There have been a lot of things said about good speech, but the first phrase that comes to mind is Kabir’s famous doha – बोली एक अनमोल है, जो कोई भी बोले जानि । हिये तराजू तौलि के, तब मुख बाहर आनि।। – words are priceless, and so weigh your words well, before you speak.
Our ancestors placed a lot of importance on speech. They identified four levels of speech – Vaikhari, the lowest level, the spoken word and the outward expression of speech, Madhyama, the thoughts held in our mind, Pashyanti, or knowledge acquired without the adulteration of sight and reasoning, and Para-Vak, the highest form of sound.
In the modern world, people usually stop at Madhyama vak, or thoughts that are a factor of what we see and hear.
Some of these thoughts we express as Vaikhari, others we hold back. But even the thought held back has manifested, and so has a subtle effect on us and others.
Humility and good speech are the true markers of a good human being. Anything else is pretentious. Remember the old adage – people may forget what you say, but will never forget how you make them feel. And words have that effect – they can make you feel happy, or sad, angry or calm…
And so choose your words well. Why choose to speak harshly, when you can speak sweetly,
There is always an alternative. Wisdom is in weighing one’s words, understanding the implications, and then speaking.
Higher wisdom is in weighing thoughts, understanding the implications, and then thinking.
अनुद्वेगकरं वाक्यं सत्यं प्रियहितं च यत् |
स्वाध्यायाभ्यसनं चैव वाङ्मयं तप उच्यते || 15||
anudvega-karaṁ vākyaṁ satyaṁ priya-hitaṁ cha yat
svādhyāyābhyasanaṁ chaiva vāṅ-mayaṁ tapa uchyate
Words that do not cause distress, are truthful, inoffensive, and beneficial, as well as the regular self-introspection—these are declared as the austerity of speech.
Srimad Bhagvad Gita 17.15
मननत् त्रायते इति मंत्र:
Mananat trayate iti mantrahIt means that by repetition (mananat) of which, you overcome or are protected from troubles/cycle of births and deaths (trayate), it is (iti) called Mantra.
man is contemplation and tra is liberation – mantra brings liberation through reflection, and the same happens when one reflects on the sound of the breath.
Pundit Vamadeva Shastri (David Frawley) has written an excellent book on Mantra Yoga, and it’s subtleties. He speaks about the energies of a mantra, that depend on three factors:
Sound – The effect of the mantra relates to the nature of it’s sound, in it’s different vowels and consonants and the particularities of it’s pronunciation. Each sound has a certain quality that reflects the potential meaning that it can serve as a vehicle for. This is the ‘body‘ of the mantra.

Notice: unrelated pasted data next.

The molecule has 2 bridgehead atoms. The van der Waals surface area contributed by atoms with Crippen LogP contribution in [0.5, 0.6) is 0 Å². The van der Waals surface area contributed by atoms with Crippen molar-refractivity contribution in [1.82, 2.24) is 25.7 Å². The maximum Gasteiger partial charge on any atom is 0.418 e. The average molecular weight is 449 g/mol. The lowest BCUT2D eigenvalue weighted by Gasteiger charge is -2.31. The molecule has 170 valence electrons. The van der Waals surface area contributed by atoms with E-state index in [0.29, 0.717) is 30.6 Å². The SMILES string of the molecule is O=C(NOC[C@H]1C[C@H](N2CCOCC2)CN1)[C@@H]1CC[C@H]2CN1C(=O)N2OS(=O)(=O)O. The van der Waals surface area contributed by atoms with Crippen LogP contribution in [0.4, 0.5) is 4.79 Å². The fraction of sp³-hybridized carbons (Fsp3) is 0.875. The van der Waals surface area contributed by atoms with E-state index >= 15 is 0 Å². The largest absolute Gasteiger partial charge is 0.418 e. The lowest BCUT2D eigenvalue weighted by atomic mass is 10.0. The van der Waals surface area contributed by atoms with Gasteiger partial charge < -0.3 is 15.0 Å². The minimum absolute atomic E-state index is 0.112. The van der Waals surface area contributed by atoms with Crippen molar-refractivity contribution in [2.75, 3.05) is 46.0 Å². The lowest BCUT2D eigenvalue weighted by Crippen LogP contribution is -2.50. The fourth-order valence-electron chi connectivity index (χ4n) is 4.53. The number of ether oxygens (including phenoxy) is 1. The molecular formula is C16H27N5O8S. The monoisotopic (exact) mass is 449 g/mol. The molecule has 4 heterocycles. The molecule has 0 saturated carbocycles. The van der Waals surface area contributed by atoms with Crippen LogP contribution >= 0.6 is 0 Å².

Pranic Factor – This effect of the mantra depends on how the sound is made. The same sound can be made with more or less force, intensity, velocity or Prana, which will naturally alter it’s energy, meaning and impact. This is how the mantra is aligned with the breath, and is the ‘Prana‘ or ‘life-force’ of the mantra.
Mental Factor – This effect of the mantra depends upon how we energise it with thought, meaning, intention and emotion. This is the ‘mind and heart‘ of the mantra.
For example, take the AUM mantra. The sound factor relates to the (correct) pronunciation of “A”, “U”, and “M”, and in the correct ratio, without which, this just becomes a collection of mixed sounds. The panic factor takes into consideration the energy of the vibrations felt in the different parts of the body when reciting AUM. The mental factor, that is most important, takes into consideration your focus on intention and the surrender to the meaning of the AUM mantra.
A lot of yoga trainers take mantra japa classes, without taking these factors into consideration. A mantra pronounced incorrectly is not a mantra – it remains a sound that is unable to manifest anything useful. Yes, you may still get some lung exercise, but you didn’t come for just that, did you?
तस्य वाचकः प्रणवः
tasya vācakaḥ praṇavaḥ
Patanjali Yoga Sutras
The word for HIS being is OM.
पिताहमस्य जगतो माता धाता पितामह: ।
वेद्यं पवित्रम् ॐकार ऋक् साम यजुरेव च ॥ १७ ॥
pitāham asya jagato
mātā dhātā pitāmahaḥ
vedyaṁ pavitram oṁ-kāra
ṛk sāma yajur eva ca
Bhagavad Gīta 9.17
I am the father of this universe, the mother, the support and the grandsire. I am the object of knowledge, the purifier and the syllable Oṁ. I am also the Ṛg, the Sāma and the Yajur Vedas.
ॐ मणिपद्मे हूँ
Auṃ maṇi padme hūṃ
in Mahayana Buddhism
ੴ, ਇੱਕ ਓਅੰਕਾਰ